Having climbed the long steep mountain track past Coed Derwen Farm and reached the ridge of Drumau Mountain we have come to a famous, historic stone standing thirteen feet high on the north-west boundary of Dyffryn Clydach parish. It is called Carreg Bica or

Carreg Bica standing stone

Maen Bradwen. It is referred to in a charter of King John given to William de Braose in 1203, marking the boundary of Gower on Drumau Mountain. It is said that it bathes in the river Neath on Easter Monday! It is identified as an ancient Menhir, though its original function is wreathed in mystery - it could be either a monument of a buried Celtic chieftain or the capstone of an ancient cromlech or just a boundary stone. According to historian Rhys Phillips a gold torque and sword were once found at the foot of the stone. Today it stands at the side of a field gateway and is built into a field wall. There are, too, several Bronze Age burial cairns near Carreg Bica.
From the top of Drumau, we can look back across the parish.  This view, taken in the 1960s, shows the houses of Penshannel in the foreground, with the village of Longford behind.  Taillwyd, from this angle, is barely distinguishable beyond Longford.  Beyond Taillwyd are fields that have now succumbed to more housing, as has some of the land between Penshannel and Longford.  The village centre back is Caewern (Blaenhonddan parish) and in the distance, Tonna and  Cefn Morfydd. Hold the mouse pointer over the picture to see annotations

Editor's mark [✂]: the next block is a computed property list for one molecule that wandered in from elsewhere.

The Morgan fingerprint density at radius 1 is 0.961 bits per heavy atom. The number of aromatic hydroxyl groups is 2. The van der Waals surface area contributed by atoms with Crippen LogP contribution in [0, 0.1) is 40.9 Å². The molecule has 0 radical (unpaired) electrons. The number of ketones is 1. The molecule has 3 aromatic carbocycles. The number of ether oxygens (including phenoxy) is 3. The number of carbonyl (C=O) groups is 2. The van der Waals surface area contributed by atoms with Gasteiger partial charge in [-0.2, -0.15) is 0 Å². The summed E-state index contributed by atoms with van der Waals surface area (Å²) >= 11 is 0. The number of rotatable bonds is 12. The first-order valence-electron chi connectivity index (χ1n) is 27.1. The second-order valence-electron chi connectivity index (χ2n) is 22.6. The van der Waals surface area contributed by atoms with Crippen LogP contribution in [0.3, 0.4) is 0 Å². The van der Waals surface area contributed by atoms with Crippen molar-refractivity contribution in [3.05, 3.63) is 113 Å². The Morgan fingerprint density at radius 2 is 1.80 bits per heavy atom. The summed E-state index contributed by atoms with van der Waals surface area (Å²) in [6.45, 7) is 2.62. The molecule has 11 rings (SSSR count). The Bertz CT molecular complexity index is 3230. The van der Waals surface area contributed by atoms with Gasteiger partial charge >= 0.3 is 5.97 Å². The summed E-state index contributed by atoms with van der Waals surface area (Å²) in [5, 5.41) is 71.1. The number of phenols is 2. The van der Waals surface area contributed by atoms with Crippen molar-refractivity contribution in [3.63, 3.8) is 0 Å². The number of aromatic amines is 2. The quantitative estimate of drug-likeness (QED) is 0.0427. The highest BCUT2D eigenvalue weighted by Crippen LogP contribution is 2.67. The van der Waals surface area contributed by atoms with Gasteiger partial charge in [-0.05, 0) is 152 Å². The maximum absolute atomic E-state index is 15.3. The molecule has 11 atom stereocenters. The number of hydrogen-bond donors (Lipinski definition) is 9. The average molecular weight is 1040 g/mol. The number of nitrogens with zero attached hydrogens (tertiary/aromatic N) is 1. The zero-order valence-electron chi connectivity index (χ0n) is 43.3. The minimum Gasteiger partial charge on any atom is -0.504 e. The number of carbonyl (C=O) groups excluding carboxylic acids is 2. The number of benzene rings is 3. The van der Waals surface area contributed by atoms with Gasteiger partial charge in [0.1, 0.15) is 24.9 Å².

Parish View

It is now time to head back to Neath Abbey down Drumau Road and the Highlands. As one travels down Drumau Road, one passes under a viaduct carrying the main railway line from London to Swansea, via Neath. The first Great Western Railway line (built by Brunel) had reached Neath in 1850 and soon extended to Swansea by 1863. There was also the Vale of Neath railway -now closed - which ran up to Merthyr and was closed to passengers in 1864 [sic - but I think 1964]. Even collieries, like those at Waunceirch and Bryncoch, once had a Dyffryn Clydach Railway line to Court Herbert. In addition to these railway lines, the Dyffryn Clydach area was served by the Tennant Canal, to be seen alongside the river. Running from Aberdulais to Swansea via Neath it was privately built by industrialist George Tennant, at a cost of 20,000 under the direction of engineer William Kirkhouse.

Tennant Canal near Neath

It opened in 1824 and in the 1830's it was carrying coal at a rate of 90,000 tons a year, and it also had a passenger service. It carried coal, limestone and iron from the Dyffryn Clydach coal pits and the Ironworks. However, the coming of the railways in the 1840's led to its being used less and less until it fell into disuse by the 1920's. Today, alas, its only function is to supply water to industrial establishments like the Llandarcy oil refinery and B.P. Baglan Bay.

This has changed further since this text was written, following the closure of both the B.P. oil refinery at Llandarcy (1998) and the B.P. Chemicals site at Baglan Bay (2004).

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